Gay couple case rejected; two grants (FINAL UPDATE)
on Oct 11, 2011 at 10:08 am
FINAL UPDATE 10:45 a.m.
The Supreme Court granted review of two new cases on Tuesday, but turned down a significant test case on the rights of gay couples who adopt a child. One of the newly granted cases seeks clarification of a federal law that protects home buyers from added fees on their mortgage loans when they go to closing. The other involves the scope of the Constitution’s ban on double jeopardy, when a jury has voted against a guilty verdict on a serious offense, but deadlocks on a lesser crime and prosecutors seek a retrial on the greater crime. Both cases are likely to be heard in February.
The case involving the gay couple (Adar, et al., v. Smith, docket 11-46) did not raise the basic question of whether same-sex couples have a legal right to adopt. Rather, the issue was whether they have a right to equal treatment with married non-gay couples in having both parents’ names listed on the child’s birth certificate. The case also was considered an important case on the meaning of the Constitution’s Full Faith and Credit Clause, because of the sharply narrow scope given to that Clause by the Fifth Circuit Court. Louisiana’s records registrar refused to put both parents’ names on the birth record for their adopted son, relying on a state policy that forbids unmarried couples to jointly adopt a child.
The adopting couple, now living in California, had become parents of a Louisiana-born boy who had been put up for adoption. The adoption was formalized in a court decree in New York State, and the parents sought a new birth certificate for the child in Louisiana. When the request to have both parents named on the certificate was denied, the couple sued in federal court. Their claim under the Full Faith and Credit Clause was flatly rejected in an 11-5 ruling by the Fifth Circuit, sitting en banc. It ruled that the Clause only imposes duties on state courts to respect other states’ official decrees, and thus did not apply to a Louisiana records official. The Circuit, by a 9-7 vote, rejected the couples’ equal protection claim, saying that adoption was not a fundamental right and, moreover, Louisiana had a legitimate reason for refusing to allow unmarried couples to jointly adopt.
In the Supreme Court order denying review, there was no notation of any dissent among the Justices.
Among the cases that the Court had considered at last week’s Conference, but took no action on Tuesday, were test cases on life prison terms without a chance for parole for minors convicted of murder, on corporations’ liability for human rights violations in other countries, on the constitutionality of displaying crosses at roadside sites of the deaths of highway patrolmen, and on whether prosecutors in Texas unconstitutionally used the race of a convicted murderer in seeking to persuade a jury to impose a death sentence.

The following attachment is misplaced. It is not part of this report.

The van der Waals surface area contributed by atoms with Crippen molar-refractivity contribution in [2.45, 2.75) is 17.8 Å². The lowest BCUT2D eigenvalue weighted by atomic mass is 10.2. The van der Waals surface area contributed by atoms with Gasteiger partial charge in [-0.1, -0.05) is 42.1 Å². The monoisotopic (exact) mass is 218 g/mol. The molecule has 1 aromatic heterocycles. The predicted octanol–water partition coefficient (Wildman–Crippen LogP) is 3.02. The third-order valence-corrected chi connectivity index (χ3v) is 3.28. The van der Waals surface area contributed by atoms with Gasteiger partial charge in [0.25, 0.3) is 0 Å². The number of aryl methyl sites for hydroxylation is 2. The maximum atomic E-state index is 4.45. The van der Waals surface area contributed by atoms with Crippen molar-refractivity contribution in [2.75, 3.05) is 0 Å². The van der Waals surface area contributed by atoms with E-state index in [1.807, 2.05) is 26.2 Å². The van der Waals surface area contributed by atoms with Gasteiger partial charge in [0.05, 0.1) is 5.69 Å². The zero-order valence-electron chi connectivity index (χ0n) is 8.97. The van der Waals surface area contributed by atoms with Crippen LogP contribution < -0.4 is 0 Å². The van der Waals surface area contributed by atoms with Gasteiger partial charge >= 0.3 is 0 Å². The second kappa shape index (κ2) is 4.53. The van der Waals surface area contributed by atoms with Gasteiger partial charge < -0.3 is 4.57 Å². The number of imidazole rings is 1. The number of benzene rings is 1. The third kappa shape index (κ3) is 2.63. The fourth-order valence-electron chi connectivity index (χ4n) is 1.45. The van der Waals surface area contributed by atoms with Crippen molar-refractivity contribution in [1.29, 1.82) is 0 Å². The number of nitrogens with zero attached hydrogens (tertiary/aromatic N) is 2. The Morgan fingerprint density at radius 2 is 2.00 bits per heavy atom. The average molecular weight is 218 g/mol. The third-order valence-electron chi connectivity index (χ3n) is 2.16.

The Court granted the mortgage fees case after being urged to do so by the U.S. Solicitor General. The federal appeals courts are divided on whether the 1974 Real Estate Settlement Procedures Act applies to a settlement firm that keeps for itself all of the fees charged at closing. In the case of Freeman v. Quicken Loans Inc. (10-1042), the Fifth Circuit had ruled that, if a third party did not take a share of the closing fees, there can be no violation of the Act. That conflicts with the view of federal housing officials, who argue that the Act bars the imposition of any fees for which no service was provided, whether or not a third party was involved. [Disclosure: Goldstein & Russell, P.C., whose attorneys either work for or contribute to this blog, represents the petitioners in the case, but the author of this post operates independently of the law firm.]
The other newly granted case was Blueford v. Arkansas (docket 10-1320). At the murder trial of Alex Blueford, the trial judge told the jury to consider capital murder and three lesser crimes — first-degree murder, manslaughter, and negligent homicide. It should not consider any of those, the judge said, unless it first agreed unanimously that Blueford was not guilty of a greater offense, in order of the seriousness of the offense. The forewoman announced in court that the jury had voted unanimously against capital murder and first-degree murder, and had deadlocked on manslaughter so it did not consider the negligent homicide charge, a more serious charge. The judge granted a mistrial, rejecting defense lawyers’ plea to declare a partial verdict of acquittal on capital murder and first-degree murder. When Blueford was retried, prosecutors pursued guilty verdicts on all of the prior charges. The trial judge refused to dismiss the more serious charges, and Blueford then lost a pre-trial appeal to the Arkansas Supreme Court. Lower courts are split on the double jeopardy question.